By Ed Sum (The Vintage Tempest)
Two stories are woven together in director Mark Osborne‘s modern movie adaptation of Antoine de Saint-Exupéry‘s The Little Prince. One serves to act as a launching off point to the 1942 tale of a pilot meeting a mysterious boy from an asteroid. As one story is visually and eloquently rendered in smooth CGI, the other has an archaic papier-mâché, stop motion, quality which works very well in contrast to the two worlds being presented.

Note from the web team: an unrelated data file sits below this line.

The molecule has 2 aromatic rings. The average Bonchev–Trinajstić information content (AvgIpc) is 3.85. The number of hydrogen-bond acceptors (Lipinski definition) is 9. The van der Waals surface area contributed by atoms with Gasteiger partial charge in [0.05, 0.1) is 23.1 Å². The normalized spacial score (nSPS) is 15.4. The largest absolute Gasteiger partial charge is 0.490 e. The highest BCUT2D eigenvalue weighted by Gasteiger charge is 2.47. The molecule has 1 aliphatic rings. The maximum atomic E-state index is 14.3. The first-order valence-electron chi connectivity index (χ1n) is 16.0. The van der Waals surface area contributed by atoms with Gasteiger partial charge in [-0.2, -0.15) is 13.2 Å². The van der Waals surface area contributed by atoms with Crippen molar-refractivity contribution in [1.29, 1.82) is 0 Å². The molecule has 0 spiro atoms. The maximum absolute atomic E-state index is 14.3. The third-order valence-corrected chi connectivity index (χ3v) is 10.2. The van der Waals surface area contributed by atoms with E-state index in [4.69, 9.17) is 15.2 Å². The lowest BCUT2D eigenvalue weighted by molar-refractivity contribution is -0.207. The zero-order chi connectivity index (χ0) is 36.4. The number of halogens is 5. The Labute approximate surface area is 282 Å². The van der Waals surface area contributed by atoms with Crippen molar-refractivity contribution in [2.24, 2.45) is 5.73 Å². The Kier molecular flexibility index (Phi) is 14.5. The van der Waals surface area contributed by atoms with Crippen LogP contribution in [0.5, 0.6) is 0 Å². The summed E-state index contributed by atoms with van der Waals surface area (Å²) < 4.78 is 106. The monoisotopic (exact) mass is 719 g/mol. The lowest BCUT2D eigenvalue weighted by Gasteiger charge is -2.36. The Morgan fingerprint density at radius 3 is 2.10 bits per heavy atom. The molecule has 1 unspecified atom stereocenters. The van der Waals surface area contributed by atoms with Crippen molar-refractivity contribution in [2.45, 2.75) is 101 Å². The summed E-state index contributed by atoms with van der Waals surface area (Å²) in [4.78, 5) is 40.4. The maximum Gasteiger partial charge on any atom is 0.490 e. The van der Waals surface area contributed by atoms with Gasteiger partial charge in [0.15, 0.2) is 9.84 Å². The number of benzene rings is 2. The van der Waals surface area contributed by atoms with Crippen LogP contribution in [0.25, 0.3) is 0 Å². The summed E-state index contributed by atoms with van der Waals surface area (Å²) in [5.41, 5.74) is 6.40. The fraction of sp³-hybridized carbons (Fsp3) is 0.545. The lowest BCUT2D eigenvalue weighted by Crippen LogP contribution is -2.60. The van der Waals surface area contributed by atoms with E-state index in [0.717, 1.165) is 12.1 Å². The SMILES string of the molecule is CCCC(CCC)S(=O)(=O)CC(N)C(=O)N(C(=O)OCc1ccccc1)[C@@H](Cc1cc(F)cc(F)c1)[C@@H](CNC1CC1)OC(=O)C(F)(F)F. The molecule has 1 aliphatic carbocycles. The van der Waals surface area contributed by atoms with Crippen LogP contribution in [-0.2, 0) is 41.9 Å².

In the main story, a girl (voiced by Mackenzie Foy) is on summer break and her mother (Rachel McAdams) has a regimen for her daughter to follow to pass the entrance exam to the prestigious Werth Academy in France. Although this adult is only worried about her child’s future, very little about the present is worth considering, including knowing how to take pleasure in the moment to enjoy life. When mom leaves for work, this young girl’s natural curiousity of the elderly neighbour (Jeff Bridges at his finest) almost follows in the tradition set by PIXAR‘s Up. This old codger was once an air force pilot and he takes an immediate liking to the young lass. He regales her with stories from his younger life, where Saint-Exupéry’s timeless story enters the picture.